While these may be uncertain times for the health care industry, technology leaders in the field continue to aggressively move forward — upgrading services and IT infrastructure in order to meet the needs and challenges that the industry will face in the near- and distant future. By Bill Gillis, CIO, Beth Israel Deaconess Care Organization
Nobody likes waiting. In the age of consumerism and instant gratification, when an Amazon package can be delivered to you within an hour or a stranger will pick you up and give you a ride in a matter of minutes through an app on your phone, waiting is the ultimate inconvenience. By Tom Cox, CEO, MyHealthDirect
It’s no secret. The way most of us make important healthcare decisions is fundamentally flawed. By Eric Sullivan, Senior Vice President, Product Innovation & Data Management, Inovalon
About 20 years ago, healthcare in the U.S. cost an average of $2,800 per person. Ten years later, that figure had shot up to $4,700 per person. Over the years, the cost of healthcare has risen as high as $10,345 per person.
Value-Based Payment Hits The Tipping Point: Second in a series of national research studies on healthcare’s transition from volume to value.
The U.S. healthcare industry’s claims-payment system is frustrating to providers, payers, and patients alike. Inefficiency and a systemwide tendency for error wastes precious resources, worsens miscommunication and mistrust among all stakeholders, and inhibits the ability to transition to value-based approaches that achieve better outcomes. We need to rethink our industry’s disjointed and siloed approach in order to solve a very integrated problem.
Improve quality of care through a pediatric specific EHR technology
One year ago, Jackson Health System in Miami realized a cultural shift was necessary in order to move forward. By Bill Griffith, Vice President of Business Process/Operational Improvement for Jackson Health System, Miami
Data breaches continue to dominate healthcare headlines, leading one to wonder if the unprecedented growth of Big Data is to blame? Health Data Consortium CEO Chris Boone shares his thoughts on this subject and more.
For the past five years, EHR/MU was selected as the top health IT initiative for the coming year. This year, there’s a new top initiative, and what it is should come as no surprise.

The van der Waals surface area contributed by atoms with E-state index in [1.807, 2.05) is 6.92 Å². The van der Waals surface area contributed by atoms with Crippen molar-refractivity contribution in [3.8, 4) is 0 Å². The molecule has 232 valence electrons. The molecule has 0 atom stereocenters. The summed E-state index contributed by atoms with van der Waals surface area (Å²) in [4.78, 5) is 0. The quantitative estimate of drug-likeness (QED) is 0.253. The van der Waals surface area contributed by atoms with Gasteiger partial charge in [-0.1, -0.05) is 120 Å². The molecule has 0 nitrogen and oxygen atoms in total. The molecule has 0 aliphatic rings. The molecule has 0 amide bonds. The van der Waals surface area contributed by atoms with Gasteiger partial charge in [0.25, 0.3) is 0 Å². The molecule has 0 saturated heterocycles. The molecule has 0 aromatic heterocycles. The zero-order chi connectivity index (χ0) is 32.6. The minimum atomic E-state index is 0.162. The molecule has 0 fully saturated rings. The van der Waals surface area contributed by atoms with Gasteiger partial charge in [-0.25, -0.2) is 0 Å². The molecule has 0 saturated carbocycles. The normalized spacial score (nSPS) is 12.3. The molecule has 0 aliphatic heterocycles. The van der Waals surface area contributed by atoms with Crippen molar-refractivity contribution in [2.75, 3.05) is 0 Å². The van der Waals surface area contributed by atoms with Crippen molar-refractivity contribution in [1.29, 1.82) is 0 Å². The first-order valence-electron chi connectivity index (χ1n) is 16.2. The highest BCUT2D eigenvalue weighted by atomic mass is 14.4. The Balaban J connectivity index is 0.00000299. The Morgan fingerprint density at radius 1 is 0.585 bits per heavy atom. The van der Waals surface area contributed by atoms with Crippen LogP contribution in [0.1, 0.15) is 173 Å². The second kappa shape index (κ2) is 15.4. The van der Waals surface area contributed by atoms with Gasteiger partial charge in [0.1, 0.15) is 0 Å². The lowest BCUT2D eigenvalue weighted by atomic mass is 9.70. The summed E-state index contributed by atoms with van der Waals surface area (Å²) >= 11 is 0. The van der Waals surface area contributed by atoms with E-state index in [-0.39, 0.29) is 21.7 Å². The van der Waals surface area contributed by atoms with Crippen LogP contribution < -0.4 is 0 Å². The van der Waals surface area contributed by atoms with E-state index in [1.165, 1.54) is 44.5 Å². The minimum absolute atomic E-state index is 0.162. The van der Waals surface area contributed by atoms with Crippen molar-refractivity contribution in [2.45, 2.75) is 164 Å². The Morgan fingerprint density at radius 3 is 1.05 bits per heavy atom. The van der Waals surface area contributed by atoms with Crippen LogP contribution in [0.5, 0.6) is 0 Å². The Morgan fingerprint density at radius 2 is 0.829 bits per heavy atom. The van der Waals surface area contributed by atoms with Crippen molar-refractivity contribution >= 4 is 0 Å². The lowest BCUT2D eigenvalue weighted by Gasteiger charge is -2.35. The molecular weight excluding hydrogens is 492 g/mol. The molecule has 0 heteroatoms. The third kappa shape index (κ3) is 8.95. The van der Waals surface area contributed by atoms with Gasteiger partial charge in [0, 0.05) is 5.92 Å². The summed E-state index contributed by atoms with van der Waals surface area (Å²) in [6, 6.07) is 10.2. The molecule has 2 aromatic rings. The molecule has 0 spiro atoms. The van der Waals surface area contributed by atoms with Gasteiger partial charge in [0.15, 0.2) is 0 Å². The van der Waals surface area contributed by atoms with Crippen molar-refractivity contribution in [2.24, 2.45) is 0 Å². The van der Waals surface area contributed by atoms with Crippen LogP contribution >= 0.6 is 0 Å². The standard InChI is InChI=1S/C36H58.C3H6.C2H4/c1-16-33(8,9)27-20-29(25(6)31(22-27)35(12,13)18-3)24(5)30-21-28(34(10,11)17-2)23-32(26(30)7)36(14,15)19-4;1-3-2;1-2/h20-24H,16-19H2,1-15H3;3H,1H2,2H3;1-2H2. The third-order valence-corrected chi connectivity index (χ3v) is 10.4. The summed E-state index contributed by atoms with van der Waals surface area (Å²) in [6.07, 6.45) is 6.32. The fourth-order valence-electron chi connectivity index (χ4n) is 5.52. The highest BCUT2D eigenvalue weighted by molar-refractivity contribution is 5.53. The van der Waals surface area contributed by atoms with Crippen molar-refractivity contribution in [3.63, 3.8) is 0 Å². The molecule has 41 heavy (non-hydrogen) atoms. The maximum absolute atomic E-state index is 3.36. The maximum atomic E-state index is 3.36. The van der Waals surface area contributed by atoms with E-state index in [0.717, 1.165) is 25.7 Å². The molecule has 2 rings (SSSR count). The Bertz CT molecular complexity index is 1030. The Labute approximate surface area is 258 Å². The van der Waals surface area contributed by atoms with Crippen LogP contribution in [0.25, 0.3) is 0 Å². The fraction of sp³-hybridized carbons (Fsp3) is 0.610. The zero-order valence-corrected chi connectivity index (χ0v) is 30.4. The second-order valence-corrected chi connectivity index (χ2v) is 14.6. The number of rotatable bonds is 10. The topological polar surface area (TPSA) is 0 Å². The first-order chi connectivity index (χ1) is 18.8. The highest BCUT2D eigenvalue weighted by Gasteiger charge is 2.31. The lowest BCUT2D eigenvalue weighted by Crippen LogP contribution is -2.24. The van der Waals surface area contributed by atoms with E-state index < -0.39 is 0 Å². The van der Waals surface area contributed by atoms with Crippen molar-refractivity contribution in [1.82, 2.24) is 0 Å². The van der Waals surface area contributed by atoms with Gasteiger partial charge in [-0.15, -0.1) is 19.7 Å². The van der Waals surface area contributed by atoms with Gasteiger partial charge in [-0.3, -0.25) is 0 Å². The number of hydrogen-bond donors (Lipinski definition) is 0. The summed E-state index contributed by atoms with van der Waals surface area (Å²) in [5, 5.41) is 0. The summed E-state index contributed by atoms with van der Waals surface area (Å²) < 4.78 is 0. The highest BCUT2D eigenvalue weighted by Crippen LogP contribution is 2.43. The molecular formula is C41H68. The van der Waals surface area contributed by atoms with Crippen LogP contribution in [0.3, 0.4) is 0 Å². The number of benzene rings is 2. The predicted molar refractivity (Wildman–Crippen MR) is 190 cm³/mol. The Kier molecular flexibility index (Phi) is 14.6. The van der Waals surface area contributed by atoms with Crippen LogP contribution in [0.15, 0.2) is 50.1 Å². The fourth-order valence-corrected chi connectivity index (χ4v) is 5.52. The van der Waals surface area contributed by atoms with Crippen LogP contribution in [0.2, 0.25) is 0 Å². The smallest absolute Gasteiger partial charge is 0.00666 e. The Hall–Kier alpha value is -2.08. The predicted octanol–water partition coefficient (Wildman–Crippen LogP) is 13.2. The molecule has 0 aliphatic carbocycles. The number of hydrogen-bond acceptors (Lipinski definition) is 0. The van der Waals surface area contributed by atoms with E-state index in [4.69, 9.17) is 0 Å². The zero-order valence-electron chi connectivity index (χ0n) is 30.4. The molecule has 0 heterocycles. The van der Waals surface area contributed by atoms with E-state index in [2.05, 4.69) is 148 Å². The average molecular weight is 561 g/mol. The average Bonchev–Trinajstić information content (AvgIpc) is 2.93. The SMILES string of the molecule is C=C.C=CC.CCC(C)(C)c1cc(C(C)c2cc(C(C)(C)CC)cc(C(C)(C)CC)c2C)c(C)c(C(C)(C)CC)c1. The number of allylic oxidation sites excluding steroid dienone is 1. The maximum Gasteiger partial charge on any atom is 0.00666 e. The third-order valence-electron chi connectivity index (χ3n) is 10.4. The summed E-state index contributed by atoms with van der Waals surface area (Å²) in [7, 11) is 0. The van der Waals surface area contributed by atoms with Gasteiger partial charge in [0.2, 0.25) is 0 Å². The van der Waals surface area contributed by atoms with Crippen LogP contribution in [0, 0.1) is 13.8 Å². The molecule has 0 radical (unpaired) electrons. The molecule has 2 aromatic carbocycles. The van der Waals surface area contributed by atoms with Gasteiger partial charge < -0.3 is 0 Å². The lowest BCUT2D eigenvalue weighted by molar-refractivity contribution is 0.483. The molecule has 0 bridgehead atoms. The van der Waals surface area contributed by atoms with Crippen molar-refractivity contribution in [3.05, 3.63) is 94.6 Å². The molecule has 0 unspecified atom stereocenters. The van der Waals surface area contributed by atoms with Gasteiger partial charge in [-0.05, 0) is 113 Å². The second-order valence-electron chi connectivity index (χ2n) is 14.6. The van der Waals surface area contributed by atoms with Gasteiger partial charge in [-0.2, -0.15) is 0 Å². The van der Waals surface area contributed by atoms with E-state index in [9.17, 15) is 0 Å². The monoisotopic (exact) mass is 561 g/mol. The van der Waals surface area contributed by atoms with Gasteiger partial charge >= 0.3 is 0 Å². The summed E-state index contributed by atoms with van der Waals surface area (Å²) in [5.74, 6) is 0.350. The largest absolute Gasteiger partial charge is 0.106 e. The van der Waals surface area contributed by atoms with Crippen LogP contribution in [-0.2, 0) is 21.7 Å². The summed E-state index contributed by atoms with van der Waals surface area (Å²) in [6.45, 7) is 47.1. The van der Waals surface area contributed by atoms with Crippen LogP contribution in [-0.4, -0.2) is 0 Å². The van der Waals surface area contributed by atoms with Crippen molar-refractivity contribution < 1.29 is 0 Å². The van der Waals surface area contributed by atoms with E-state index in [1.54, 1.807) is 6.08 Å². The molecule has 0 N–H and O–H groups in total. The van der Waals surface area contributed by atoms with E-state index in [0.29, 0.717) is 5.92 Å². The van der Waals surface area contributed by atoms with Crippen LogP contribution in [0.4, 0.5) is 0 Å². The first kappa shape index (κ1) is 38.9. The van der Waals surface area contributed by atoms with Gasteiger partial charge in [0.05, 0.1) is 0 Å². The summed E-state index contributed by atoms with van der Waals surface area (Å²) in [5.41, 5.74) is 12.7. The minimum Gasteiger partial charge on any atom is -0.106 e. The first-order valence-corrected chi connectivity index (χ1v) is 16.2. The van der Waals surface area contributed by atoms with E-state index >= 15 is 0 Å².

With all the talk of Big Data, there are still big questions as to how to most effectively leverage information and data to make a positive impact on healthcare delivery, cost, and outcomes. One health system leader thinks an approach developed by a Major League baseball team might be a game changer.
Health IT is in a state of constant evolution, and it often seems that, for every problem solved, another is created. That’s why it’s vital we stop to assess where the industry stands from time to time, as well as look to the future to determine the best course to take to achieve our collective goals.
Changing consumer expectations and requirements driven by the Affordable Care Act are making deeper patient engagement a priority at healthcare organizations. Yet making real progress requires effort from both caregivers and patients.
Population health management is a model that looks beyond those who need immediate medical care by helping physicians to assess their entire patient population and divide it into various groups. These groups often consist of three main categories: those who are healthy and need to stay healthy, those that have health risks, and those with chronic conditions. Healthy individuals are often managed by having them keep up with preventative care measures. Those with health risks often need to change or stop certain behaviors to reduce their risks. And, those with chronic conditions need to prevent further complications by working with their health providers and changing their health behaviors.
The goal of population health management is improving the overall health of an entire population. Treating health at a population level typically means focusing on improving environment, social structure, and resource distribution. Family planning programs, for instance, play a major role in population health and are one of the most highly cost-effective interventions in medicine.
Patient-specific analytics and intuitive clinigraphic interface allow clinicians to act on what matters most. By Christine Kern, contributing writer